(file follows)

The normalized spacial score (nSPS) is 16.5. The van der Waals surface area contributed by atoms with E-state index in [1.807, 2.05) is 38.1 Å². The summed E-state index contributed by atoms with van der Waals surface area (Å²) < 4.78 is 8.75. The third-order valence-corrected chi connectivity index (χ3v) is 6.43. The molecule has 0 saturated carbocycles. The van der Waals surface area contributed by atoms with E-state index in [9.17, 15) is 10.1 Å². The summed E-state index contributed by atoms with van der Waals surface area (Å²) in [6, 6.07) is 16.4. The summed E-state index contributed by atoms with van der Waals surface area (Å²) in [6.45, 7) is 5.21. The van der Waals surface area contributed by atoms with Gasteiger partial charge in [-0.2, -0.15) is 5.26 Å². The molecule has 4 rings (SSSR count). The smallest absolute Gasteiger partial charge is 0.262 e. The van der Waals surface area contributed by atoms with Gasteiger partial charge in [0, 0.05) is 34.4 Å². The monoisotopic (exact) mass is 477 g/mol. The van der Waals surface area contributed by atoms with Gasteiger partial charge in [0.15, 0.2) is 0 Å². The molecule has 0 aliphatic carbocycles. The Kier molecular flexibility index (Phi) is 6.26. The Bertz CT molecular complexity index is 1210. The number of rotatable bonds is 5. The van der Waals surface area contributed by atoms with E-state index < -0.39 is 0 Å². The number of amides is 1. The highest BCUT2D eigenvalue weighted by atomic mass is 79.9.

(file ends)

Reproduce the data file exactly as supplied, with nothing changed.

The normalized spacial score (nSPS) is 16.5. The van der Waals surface area contributed by atoms with E-state index in [1.807, 2.05) is 38.1 Å². The summed E-state index contributed by atoms with van der Waals surface area (Å²) < 4.78 is 8.75. The third-order valence-corrected chi connectivity index (χ3v) is 6.43. The molecule has 0 saturated carbocycles. The van der Waals surface area contributed by atoms with E-state index in [9.17, 15) is 10.1 Å². The summed E-state index contributed by atoms with van der Waals surface area (Å²) in [6, 6.07) is 16.4. The summed E-state index contributed by atoms with van der Waals surface area (Å²) in [6.45, 7) is 5.21. The van der Waals surface area contributed by atoms with Gasteiger partial charge in [-0.2, -0.15) is 5.26 Å². The molecule has 4 rings (SSSR count). The smallest absolute Gasteiger partial charge is 0.262 e. The van der Waals surface area contributed by atoms with Gasteiger partial charge in [0, 0.05) is 34.4 Å². The monoisotopic (exact) mass is 477 g/mol. The van der Waals surface area contributed by atoms with Gasteiger partial charge in [0.15, 0.2) is 0 Å². The molecule has 0 aliphatic carbocycles. The Kier molecular flexibility index (Phi) is 6.26. The Bertz CT molecular complexity index is 1210. The number of rotatable bonds is 5. The van der Waals surface area contributed by atoms with E-state index < -0.39 is 0 Å². The number of amides is 1. The highest BCUT2D eigenvalue weighted by atomic mass is 79.9.